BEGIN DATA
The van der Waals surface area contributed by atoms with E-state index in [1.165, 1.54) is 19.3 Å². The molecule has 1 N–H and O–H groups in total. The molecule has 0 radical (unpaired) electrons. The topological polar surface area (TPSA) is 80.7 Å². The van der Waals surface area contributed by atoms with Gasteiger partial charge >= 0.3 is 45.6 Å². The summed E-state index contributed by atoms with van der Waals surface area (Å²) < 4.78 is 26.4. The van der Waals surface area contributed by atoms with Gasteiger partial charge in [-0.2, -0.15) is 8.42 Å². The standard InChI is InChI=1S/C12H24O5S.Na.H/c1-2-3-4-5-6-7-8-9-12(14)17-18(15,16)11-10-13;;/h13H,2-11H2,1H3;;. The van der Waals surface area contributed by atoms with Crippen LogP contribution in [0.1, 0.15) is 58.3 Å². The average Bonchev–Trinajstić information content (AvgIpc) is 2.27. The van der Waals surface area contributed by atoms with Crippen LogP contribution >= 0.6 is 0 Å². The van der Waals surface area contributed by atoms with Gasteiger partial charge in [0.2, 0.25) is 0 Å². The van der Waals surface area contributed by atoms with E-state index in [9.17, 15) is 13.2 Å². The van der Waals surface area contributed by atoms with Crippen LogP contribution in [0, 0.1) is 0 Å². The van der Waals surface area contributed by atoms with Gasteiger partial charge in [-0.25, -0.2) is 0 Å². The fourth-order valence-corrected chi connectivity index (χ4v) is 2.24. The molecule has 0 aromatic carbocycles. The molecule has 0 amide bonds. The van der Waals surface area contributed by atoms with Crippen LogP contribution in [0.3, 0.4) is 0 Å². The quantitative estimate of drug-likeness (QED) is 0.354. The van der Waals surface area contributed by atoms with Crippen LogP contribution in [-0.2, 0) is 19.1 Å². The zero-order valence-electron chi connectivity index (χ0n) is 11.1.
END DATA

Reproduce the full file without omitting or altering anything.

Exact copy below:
The van der Waals surface area contributed by atoms with E-state index in [1.165, 1.54) is 19.3 Å². The molecule has 1 N–H and O–H groups in total. The molecule has 0 radical (unpaired) electrons. The topological polar surface area (TPSA) is 80.7 Å². The van der Waals surface area contributed by atoms with Gasteiger partial charge >= 0.3 is 45.6 Å². The summed E-state index contributed by atoms with van der Waals surface area (Å²) < 4.78 is 26.4. The van der Waals surface area contributed by atoms with Gasteiger partial charge in [-0.2, -0.15) is 8.42 Å². The standard InChI is InChI=1S/C12H24O5S.Na.H/c1-2-3-4-5-6-7-8-9-12(14)17-18(15,16)11-10-13;;/h13H,2-11H2,1H3;;. The van der Waals surface area contributed by atoms with Crippen LogP contribution in [0.1, 0.15) is 58.3 Å². The average Bonchev–Trinajstić information content (AvgIpc) is 2.27. The van der Waals surface area contributed by atoms with Crippen LogP contribution >= 0.6 is 0 Å². The van der Waals surface area contributed by atoms with Gasteiger partial charge in [0.2, 0.25) is 0 Å². The van der Waals surface area contributed by atoms with E-state index in [9.17, 15) is 13.2 Å². The van der Waals surface area contributed by atoms with Crippen LogP contribution in [0, 0.1) is 0 Å². The van der Waals surface area contributed by atoms with Gasteiger partial charge in [-0.25, -0.2) is 0 Å². The fourth-order valence-corrected chi connectivity index (χ4v) is 2.24. The molecule has 0 aromatic carbocycles. The molecule has 0 amide bonds. The van der Waals surface area contributed by atoms with Crippen LogP contribution in [0.3, 0.4) is 0 Å². The quantitative estimate of drug-likeness (QED) is 0.354. The van der Waals surface area contributed by atoms with Crippen LogP contribution in [-0.2, 0) is 19.1 Å². The zero-order valence-electron chi connectivity index (χ0n) is 11.1.